Originated in Southern China 4000 years ago. Has been used by China for 3000 years. Introduced to the western world in the 17th century and since then the Britain's have become the worlds greatest tea drinkers.
Will create a stunning medium sized hedge to 2 metres, providing both privacy and numerous 'cuppas' for your visitors. Otherwise plant as a specimen in your garden.
Has been linked to cancer prevention and to anti-aging effects.
How to Eat
Harvest the first 2 leaves and the bud, dry the leaves for 17 hours in the shade. The air must be able to circulate around the leaves. Your leaves are ready when they are squeezed into a ball and stay in a ball. Put the dried leaves through a meat mincer or finely chop and crush so the leaves are bruised and the flavour is released. Spread on a tray 25mm thick and leave for a hour, turn and leave for another hour. Using an old fan heater with a steel mesh frame above, heat the frame, place your leaves on the frame and turn occasionally until dry, aim for the bought tea affect. Store in a air tight container (not plastic) away from light, moisture and heat. Loose tea should have a shelf life of two years.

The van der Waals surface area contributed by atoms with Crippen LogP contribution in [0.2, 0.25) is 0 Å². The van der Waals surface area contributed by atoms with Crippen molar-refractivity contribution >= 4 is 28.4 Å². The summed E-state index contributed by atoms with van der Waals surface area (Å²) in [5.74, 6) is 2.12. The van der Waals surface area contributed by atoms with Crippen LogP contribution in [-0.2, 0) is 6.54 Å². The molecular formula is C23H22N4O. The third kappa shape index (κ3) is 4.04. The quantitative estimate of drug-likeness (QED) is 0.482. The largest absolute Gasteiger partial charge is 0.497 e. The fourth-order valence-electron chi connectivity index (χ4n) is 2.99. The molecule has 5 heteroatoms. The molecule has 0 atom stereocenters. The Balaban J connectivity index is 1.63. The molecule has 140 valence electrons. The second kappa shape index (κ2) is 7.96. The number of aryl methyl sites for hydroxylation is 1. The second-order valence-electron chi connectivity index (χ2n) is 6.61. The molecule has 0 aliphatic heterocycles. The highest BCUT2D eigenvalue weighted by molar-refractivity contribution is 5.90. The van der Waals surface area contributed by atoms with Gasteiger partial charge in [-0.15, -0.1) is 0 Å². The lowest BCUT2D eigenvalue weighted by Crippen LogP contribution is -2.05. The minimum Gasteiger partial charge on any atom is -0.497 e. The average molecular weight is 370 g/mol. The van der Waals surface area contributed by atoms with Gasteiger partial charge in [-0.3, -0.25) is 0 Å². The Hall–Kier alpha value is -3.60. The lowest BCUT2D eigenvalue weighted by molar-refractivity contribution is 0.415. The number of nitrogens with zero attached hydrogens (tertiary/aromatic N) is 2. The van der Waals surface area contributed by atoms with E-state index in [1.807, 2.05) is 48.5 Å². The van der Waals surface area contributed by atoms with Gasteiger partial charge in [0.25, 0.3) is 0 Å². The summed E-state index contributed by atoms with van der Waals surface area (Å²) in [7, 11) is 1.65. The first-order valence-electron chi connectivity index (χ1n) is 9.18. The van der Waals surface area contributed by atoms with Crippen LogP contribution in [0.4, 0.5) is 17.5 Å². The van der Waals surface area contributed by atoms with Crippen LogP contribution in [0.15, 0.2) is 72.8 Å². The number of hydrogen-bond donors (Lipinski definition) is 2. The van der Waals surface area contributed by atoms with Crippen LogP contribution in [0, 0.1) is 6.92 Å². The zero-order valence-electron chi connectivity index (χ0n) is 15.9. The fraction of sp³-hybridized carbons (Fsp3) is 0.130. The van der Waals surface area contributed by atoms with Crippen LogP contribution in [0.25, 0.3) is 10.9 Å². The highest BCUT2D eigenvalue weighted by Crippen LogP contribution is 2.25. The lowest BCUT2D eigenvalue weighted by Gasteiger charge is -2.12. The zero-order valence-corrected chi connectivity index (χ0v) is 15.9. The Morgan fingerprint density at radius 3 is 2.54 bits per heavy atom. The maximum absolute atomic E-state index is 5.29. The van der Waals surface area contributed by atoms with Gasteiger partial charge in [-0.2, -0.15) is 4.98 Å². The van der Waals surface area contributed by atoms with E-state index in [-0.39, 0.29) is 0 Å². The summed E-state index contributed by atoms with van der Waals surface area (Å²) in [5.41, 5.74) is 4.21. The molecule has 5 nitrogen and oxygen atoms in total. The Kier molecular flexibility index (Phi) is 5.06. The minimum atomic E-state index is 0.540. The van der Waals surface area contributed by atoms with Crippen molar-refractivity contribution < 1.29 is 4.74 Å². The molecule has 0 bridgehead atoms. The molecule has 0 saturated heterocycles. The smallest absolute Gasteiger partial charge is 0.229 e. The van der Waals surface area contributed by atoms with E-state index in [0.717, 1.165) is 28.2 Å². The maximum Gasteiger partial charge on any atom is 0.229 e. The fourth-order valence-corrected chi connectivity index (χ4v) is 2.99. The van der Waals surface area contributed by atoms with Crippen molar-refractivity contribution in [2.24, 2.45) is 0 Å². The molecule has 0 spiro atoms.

5-6 year old plant will yield about 1 kilo of leaves which will produce 200 grams of dry tea.
Generic Fruiting Time
Northerly aspect. Can grow in full sun but prefers light shade.
Protect from wind. Not salt tolerant.
Needs regular watering and good drainage. Frost tender but will tolerate brief frosts though it does require protection from frosts while young.
Free draining soil (on the acidic side), mulch to conserve moisture and suppress weeds.
Apply acid fertiliser in spring.
Prune regularly to form a dense bush. Cut back every three years to keep the plant at the desired height. Pruning encourages new growth and forces new shoots to develop horizontally to the top to the plant creating a flat surface to harvest the most tender shoots.
Hardy to -5°Cs. The frost will burn the tips of the branches.